The Battle of Britain was indeed an important turning point in the Second World War two however I do not believe that it was the most important turning point in the war. The Battle of Britain meant that we had air superiority, which meant that at D-Day we could afford to send the 12,000 planes in support. With out this the invasion of the beaches at Normandy could have gone a lot differently. However the Battle of the Atlantic meant that we had superiority of the sea. This was crucial as even if we lost the Battle of Britain and lost control of the skies we could still have defended the channel against the invasion forces of Operation Sea Lion, as they were transported by cruisers and fishing ships. Again even if we lost the Battle of Britain then we would still have had help from the Americans after Pearl Harbour. The fact that Hitler never seriously intended to invade England meant that the chance of being invaded after we lost the RAF was small, because instead he wanted to fulfil his ideological war of annihilation and gain Lebensraum through a successful invasion of the USSR. The evacuation of 330,00 troops at Dunkirk was more important than the Battle of Britain in my opinion as it meant that we still had an army to defend Britain even if we did not have an air force. This meant that even in the improbable invasion of Briton we would still have had a significant force to try and repel the Germans especially after the 16 new division that were based on the south coast and as a last resort the 1 million plus Home Guard. The Biggest turning point in the war was Germany attacking the USSR which ended with 75% of Germany's total loses in the whole war being destroyed there and giving Britain the chance to re-arm and build itself up in case Germany came back again, which they did not. The defeat of Germany then of course led to the defeat of Japan afterwards and the end of the war. ...read more.

The above preview is unformatted text

This student written piece of work is one of many that can be found in our AS and A Level International History, 1945-1991 section.

Found what you're looking for?

  • Start learning 29% faster today
  • 150,000+ documents available
  • Just £6.99 a month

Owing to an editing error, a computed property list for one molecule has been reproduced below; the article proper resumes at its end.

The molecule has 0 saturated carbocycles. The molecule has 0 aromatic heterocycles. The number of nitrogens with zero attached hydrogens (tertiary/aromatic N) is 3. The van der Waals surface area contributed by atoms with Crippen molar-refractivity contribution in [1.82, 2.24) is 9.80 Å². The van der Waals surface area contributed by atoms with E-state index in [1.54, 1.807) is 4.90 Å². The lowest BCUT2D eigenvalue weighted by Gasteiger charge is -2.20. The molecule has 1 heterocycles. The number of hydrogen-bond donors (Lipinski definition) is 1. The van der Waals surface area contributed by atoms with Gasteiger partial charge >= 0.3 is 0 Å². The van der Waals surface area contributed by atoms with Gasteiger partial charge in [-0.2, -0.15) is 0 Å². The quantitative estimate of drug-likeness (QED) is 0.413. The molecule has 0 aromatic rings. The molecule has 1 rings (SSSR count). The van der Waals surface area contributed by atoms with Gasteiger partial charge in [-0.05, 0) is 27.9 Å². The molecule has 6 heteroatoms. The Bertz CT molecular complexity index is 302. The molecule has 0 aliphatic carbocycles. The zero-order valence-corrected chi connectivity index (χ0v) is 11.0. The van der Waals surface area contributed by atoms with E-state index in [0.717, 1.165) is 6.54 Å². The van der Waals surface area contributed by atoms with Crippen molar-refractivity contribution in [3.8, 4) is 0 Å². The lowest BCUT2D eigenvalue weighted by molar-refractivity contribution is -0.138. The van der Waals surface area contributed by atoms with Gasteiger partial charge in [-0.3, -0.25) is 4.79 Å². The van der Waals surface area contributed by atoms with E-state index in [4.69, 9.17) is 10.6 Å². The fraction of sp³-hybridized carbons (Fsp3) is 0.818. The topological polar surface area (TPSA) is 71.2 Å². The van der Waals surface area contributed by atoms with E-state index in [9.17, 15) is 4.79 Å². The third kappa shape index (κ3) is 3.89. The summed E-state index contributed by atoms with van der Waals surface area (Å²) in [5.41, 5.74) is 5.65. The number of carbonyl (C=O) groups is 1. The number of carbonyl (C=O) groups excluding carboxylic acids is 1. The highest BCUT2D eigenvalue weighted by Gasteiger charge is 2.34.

Not the one? Search for your essay title...
  • Join over 1.2 million students every month
  • Accelerate your learning by 29%
  • Unlimited access from just £6.99 per month

See related essaysSee related essays

Related AS and A Level International History, 1945-1991 essays

  1. In what ways did the Second World War affect the lives of ordinary people ...

    The outlook was daunting and shaky for Britain and even the government couldn't hide the fact that the war had been brought to the heart of their civilisation but they had no intention of relenting. This was the first occasion where public casualties were present and the destruction of many ancient beautiful city centres was occurring.

  2. Why was the Six-day War of 1967 a Significant Turning Point in the History ...

    The war was over within six days. 700 Israelis were killed with 13000 Arabs killed. 2500 Israelis were wounded with 27000 Arabs wounded. On the Sunday the 11th of June 1967 the cease fire was officially called. Foreseen Consequences: But what did this war actually lead to?

  1. A Study of Air Supremacy in the Korean War.

    This gave them the reprieve they needed to make a successful escape. The most spectacular escape occurred on December 7th, when eight C-119s dropped parts of a M-2 treadway bridge from an altitude of 800 feet, which when put together, allowed an entire division to cross a 1,500 foot gorge.20 It was the first air-dropped bridge in history.

  2. How And Why Did Britain Survive The War From 1940-1943?

    That was the way it was because Britain was in desperate trouble with its army in disarray and its commercial shipping and navy taking heavy losses from the German U-boats. Although Britain was preparing for a massive German invasion Hitler did not think there was a reason to attack Britain

  1. Was the "Battle of Britain" a Major Turning Point In World War II.

    This was a major turning point in World War II because it showed that the Germans could in fact be beaten. After its central army's surrender, the Northern and Southern Forces were vulnerable at the rear. Eventually both forces were forced to pull back out if Russia under the advancing hoards of the Red Army.

  2. The Prelude to the 1975 War and the Cairo Agreement.

    The demand was refused. By late October, the fighting had spread to Sidon and Beirut. In an effort to relieve pressure on Rashidiyya, Palestinian forces in Sidon broke through Amal lines November 24 to seize the strategic hilltop village of Maghdusha, overlooking the coastal highway south of the city.

  1. 'Propaganda Was an Essential Weapon In the War Against Germany’ - To ...

    Eventually as the expectations of a short war diminished so did the amount of volunteers who were signing up to join in the war. This made the PRC obligated to produce a sustained campaign so that those who could not fight could still help in the war effort and propaganda started to be directed towards all people.

  2. How far do you think Bloody Sunday was a turning point in the course ...

    Also it is argued Bloody Sunday simply built up what already existed in Northern Ireland. The PIRA, Provisional Irish Republican Army, campaign against Northern Ireland being part of the United Kingdom had begun two years before the events of Bloody Sunday, but views of the day increased the status of and recruitment into the Republican Army.

  • Over 160,000 pieces
    of student written work
  • Annotated by
    experienced teachers
  • Ideas and feedback to
    improve your own work